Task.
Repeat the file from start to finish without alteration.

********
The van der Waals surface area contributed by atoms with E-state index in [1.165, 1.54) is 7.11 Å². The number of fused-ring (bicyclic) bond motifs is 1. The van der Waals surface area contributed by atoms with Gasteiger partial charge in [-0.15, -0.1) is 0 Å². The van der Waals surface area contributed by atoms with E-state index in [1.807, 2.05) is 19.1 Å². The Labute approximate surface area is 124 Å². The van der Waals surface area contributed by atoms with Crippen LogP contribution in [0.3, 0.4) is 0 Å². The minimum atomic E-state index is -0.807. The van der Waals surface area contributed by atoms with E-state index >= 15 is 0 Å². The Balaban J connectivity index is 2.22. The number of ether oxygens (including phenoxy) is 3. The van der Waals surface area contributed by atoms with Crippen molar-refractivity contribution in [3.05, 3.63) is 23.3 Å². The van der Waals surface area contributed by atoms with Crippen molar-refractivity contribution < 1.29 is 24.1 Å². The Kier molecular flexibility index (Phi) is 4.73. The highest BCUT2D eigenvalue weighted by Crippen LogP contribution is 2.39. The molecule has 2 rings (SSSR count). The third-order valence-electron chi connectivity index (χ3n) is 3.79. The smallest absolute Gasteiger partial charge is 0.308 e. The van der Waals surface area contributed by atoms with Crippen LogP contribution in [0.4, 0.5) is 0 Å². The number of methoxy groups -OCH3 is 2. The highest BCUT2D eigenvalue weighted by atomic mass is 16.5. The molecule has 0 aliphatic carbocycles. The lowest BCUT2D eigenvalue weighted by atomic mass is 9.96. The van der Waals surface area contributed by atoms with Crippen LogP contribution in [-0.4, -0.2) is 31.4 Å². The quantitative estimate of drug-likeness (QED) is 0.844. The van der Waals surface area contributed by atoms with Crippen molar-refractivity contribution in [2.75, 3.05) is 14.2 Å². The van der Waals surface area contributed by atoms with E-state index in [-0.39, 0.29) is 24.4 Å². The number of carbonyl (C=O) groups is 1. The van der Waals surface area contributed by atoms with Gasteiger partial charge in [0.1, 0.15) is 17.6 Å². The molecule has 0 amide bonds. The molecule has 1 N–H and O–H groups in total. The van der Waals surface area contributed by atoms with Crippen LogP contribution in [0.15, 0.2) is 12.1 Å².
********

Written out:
The van der Waals surface area contributed by atoms with E-state index in [1.165, 1.54) is 7.11 Å². The number of fused-ring (bicyclic) bond motifs is 1. The van der Waals surface area contributed by atoms with Gasteiger partial charge in [-0.15, -0.1) is 0 Å². The van der Waals surface area contributed by atoms with E-state index in [1.807, 2.05) is 19.1 Å². The Labute approximate surface area is 124 Å². The van der Waals surface area contributed by atoms with Crippen LogP contribution in [0.3, 0.4) is 0 Å². The minimum atomic E-state index is -0.807. The van der Waals surface area contributed by atoms with E-state index >= 15 is 0 Å². The Balaban J connectivity index is 2.22. The number of ether oxygens (including phenoxy) is 3. The van der Waals surface area contributed by atoms with Crippen molar-refractivity contribution in [3.05, 3.63) is 23.3 Å². The van der Waals surface area contributed by atoms with Crippen molar-refractivity contribution < 1.29 is 24.1 Å². The Kier molecular flexibility index (Phi) is 4.73. The highest BCUT2D eigenvalue weighted by Crippen LogP contribution is 2.39. The molecule has 2 rings (SSSR count). The third-order valence-electron chi connectivity index (χ3n) is 3.79. The smallest absolute Gasteiger partial charge is 0.308 e. The van der Waals surface area contributed by atoms with Crippen LogP contribution in [0.4, 0.5) is 0 Å². The number of methoxy groups -OCH3 is 2. The highest BCUT2D eigenvalue weighted by atomic mass is 16.5. The molecule has 0 aliphatic carbocycles. The lowest BCUT2D eigenvalue weighted by atomic mass is 9.96. The van der Waals surface area contributed by atoms with Crippen LogP contribution in [-0.4, -0.2) is 31.4 Å². The quantitative estimate of drug-likeness (QED) is 0.844. The van der Waals surface area contributed by atoms with Crippen molar-refractivity contribution in [2.75, 3.05) is 14.2 Å². The van der Waals surface area contributed by atoms with E-state index in [-0.39, 0.29) is 24.4 Å². The number of carbonyl (C=O) groups is 1. The van der Waals surface area contributed by atoms with Gasteiger partial charge in [0.1, 0.15) is 17.6 Å². The molecule has 0 amide bonds. The molecule has 1 N–H and O–H groups in total. The van der Waals surface area contributed by atoms with Crippen LogP contribution in [0.15, 0.2) is 12.1 Å².